Protector’s Activity: Prevent the Spread of Invasive Species

Did you know that you can spread invasive species by boating, taking a hike, gardening, moving firewood, and many other activities you may enjoy? Learn about invasive species introduction pathways and actions you can take to prevent their spread.

New York Invasive Species Awareness Week

Join guided hikes, paddles, webinars and other events happening across the state for New York’s Invasive Species Awareness Week from June 5th-11th!

Protector’s Activity: Visit a Watercraft Inspection Steward

Help stop the spread of aquatic invasive species by visiting a watercraft inspection steward this summer!

Volunteer Challenge

Take the Volunteer Challenge to get involved and win prizes!

A Word From Our Director: 2023 Spring Newsletter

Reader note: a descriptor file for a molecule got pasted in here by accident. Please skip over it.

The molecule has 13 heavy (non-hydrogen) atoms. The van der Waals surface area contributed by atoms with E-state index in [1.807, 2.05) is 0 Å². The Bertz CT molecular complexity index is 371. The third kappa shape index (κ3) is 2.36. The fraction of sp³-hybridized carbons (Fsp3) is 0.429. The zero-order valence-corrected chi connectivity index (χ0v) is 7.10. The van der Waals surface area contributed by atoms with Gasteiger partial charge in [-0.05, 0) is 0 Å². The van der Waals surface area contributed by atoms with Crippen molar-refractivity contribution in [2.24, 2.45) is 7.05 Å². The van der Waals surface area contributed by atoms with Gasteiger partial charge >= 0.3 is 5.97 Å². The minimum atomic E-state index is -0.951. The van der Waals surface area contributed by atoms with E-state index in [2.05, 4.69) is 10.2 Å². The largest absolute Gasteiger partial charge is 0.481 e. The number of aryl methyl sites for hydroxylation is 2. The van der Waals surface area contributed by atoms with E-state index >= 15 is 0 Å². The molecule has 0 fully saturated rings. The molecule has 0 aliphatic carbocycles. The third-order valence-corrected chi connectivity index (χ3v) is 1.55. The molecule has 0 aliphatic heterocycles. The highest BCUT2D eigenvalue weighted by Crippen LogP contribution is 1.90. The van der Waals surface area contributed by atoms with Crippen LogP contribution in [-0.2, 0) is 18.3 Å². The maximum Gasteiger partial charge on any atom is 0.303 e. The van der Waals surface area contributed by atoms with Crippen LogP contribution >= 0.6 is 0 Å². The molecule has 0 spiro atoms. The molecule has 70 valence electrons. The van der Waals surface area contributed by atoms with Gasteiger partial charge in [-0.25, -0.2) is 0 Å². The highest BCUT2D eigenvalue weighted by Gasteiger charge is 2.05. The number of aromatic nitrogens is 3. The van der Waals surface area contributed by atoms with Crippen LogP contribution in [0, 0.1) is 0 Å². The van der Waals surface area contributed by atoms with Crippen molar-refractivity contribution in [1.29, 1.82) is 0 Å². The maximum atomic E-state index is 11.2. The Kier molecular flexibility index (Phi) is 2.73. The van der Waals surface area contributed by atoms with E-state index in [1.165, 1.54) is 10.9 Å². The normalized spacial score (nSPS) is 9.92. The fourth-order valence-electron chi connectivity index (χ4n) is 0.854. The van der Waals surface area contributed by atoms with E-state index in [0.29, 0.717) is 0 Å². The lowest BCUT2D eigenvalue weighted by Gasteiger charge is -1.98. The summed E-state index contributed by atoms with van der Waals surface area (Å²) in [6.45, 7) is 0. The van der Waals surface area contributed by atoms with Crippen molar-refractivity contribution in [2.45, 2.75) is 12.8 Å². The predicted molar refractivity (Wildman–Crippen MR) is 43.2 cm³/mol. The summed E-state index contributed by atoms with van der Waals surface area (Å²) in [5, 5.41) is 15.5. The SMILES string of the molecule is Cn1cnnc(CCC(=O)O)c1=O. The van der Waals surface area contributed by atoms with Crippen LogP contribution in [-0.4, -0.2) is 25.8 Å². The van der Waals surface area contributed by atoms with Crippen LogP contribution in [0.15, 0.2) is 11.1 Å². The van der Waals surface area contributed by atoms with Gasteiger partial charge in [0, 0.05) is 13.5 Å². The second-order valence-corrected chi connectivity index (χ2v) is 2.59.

As our climate changes, plants and animals shift their distributions by colonizing and establishing new territory to find suitable microclimates that allow them to persist and producing offspring to continue the process. The problem is that this process takes time, often generations; and the process is complicated by landscape fragmentation such as roads, dams, development, and the impacts invasive species have on habitats.

Volunteer Experience

Hear from Lucas Russel, who has become one of our Invasive Species Warriors, about his experience volunteering with SLELO PRISM.

A Word From a Steward

A watercraft inspection steward shares the importance of the clean, drain, and dry message.

Notable Native Sighting

Water Marigold, Bidens beckii, is commonly found in shallow slow-moving waters. Considered to be a more uncommon species in the northeast, our early detection team has encountered b. beckii during surveys in our region making it a native worth noting.

Aquatic Updates: Spring 2023

Updates from our Aquatic Restoration and Resiliency Coordinator, Brittney Rogers, showcasing WISP, eDNA, and restoration efforts.

Calling All Water Chestnut Organizers

Each year, dozens of conservation professionals and volunteers across the state work together to remove thousands of pounds of water chestnut by hand out from New York waterbodies. Learn how to make your efforts count by reporting your water chestnut pull data to iMapInvasives.